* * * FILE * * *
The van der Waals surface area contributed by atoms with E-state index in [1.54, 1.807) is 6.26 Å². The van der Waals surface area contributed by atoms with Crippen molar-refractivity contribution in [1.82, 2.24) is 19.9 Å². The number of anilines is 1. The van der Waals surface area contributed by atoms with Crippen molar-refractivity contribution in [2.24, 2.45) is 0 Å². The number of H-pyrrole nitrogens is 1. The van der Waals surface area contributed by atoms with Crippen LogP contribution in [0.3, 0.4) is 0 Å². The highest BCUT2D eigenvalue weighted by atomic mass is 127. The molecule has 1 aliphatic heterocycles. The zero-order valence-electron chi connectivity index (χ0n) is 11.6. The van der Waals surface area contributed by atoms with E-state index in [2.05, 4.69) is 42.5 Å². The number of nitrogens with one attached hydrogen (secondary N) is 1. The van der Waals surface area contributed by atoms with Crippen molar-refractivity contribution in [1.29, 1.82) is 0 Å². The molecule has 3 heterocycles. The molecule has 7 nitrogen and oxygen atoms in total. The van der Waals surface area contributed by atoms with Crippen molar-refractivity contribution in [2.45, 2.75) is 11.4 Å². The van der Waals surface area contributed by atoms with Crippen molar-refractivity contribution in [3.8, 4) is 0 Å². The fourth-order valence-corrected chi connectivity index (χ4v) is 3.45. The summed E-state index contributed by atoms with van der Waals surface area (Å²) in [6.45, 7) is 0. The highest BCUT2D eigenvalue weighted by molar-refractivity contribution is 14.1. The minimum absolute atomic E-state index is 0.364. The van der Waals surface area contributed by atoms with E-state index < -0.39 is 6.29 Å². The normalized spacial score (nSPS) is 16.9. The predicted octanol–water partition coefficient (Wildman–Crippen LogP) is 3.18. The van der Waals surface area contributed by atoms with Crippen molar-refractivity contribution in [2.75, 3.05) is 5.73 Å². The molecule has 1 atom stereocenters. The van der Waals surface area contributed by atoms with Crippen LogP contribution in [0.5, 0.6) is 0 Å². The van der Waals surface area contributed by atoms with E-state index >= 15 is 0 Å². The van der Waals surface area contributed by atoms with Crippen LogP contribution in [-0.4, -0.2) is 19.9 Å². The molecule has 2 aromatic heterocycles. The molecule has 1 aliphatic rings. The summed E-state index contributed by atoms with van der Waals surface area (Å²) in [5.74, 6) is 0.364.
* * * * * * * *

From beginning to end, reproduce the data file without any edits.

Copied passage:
The van der Waals surface area contributed by atoms with E-state index in [1.54, 1.807) is 6.26 Å². The van der Waals surface area contributed by atoms with Crippen molar-refractivity contribution in [1.82, 2.24) is 19.9 Å². The number of anilines is 1. The van der Waals surface area contributed by atoms with Crippen molar-refractivity contribution in [2.24, 2.45) is 0 Å². The number of H-pyrrole nitrogens is 1. The van der Waals surface area contributed by atoms with Crippen LogP contribution in [0.3, 0.4) is 0 Å². The highest BCUT2D eigenvalue weighted by atomic mass is 127. The molecule has 1 aliphatic heterocycles. The zero-order valence-electron chi connectivity index (χ0n) is 11.6. The van der Waals surface area contributed by atoms with E-state index in [2.05, 4.69) is 42.5 Å². The number of nitrogens with one attached hydrogen (secondary N) is 1. The van der Waals surface area contributed by atoms with Crippen molar-refractivity contribution in [1.29, 1.82) is 0 Å². The molecule has 3 heterocycles. The molecule has 7 nitrogen and oxygen atoms in total. The van der Waals surface area contributed by atoms with Crippen molar-refractivity contribution in [2.45, 2.75) is 11.4 Å². The van der Waals surface area contributed by atoms with Crippen molar-refractivity contribution in [3.8, 4) is 0 Å². The fourth-order valence-corrected chi connectivity index (χ4v) is 3.45. The summed E-state index contributed by atoms with van der Waals surface area (Å²) in [6.45, 7) is 0. The highest BCUT2D eigenvalue weighted by molar-refractivity contribution is 14.1. The minimum absolute atomic E-state index is 0.364. The van der Waals surface area contributed by atoms with E-state index < -0.39 is 6.29 Å². The normalized spacial score (nSPS) is 16.9. The predicted octanol–water partition coefficient (Wildman–Crippen LogP) is 3.18. The van der Waals surface area contributed by atoms with Crippen molar-refractivity contribution in [2.75, 3.05) is 5.73 Å². The molecule has 1 atom stereocenters. The van der Waals surface area contributed by atoms with Crippen LogP contribution in [0.5, 0.6) is 0 Å². The van der Waals surface area contributed by atoms with E-state index >= 15 is 0 Å². The van der Waals surface area contributed by atoms with Crippen LogP contribution in [-0.4, -0.2) is 19.9 Å². The molecule has 2 aromatic heterocycles. The molecule has 1 aliphatic rings. The summed E-state index contributed by atoms with van der Waals surface area (Å²) in [5.74, 6) is 0.364.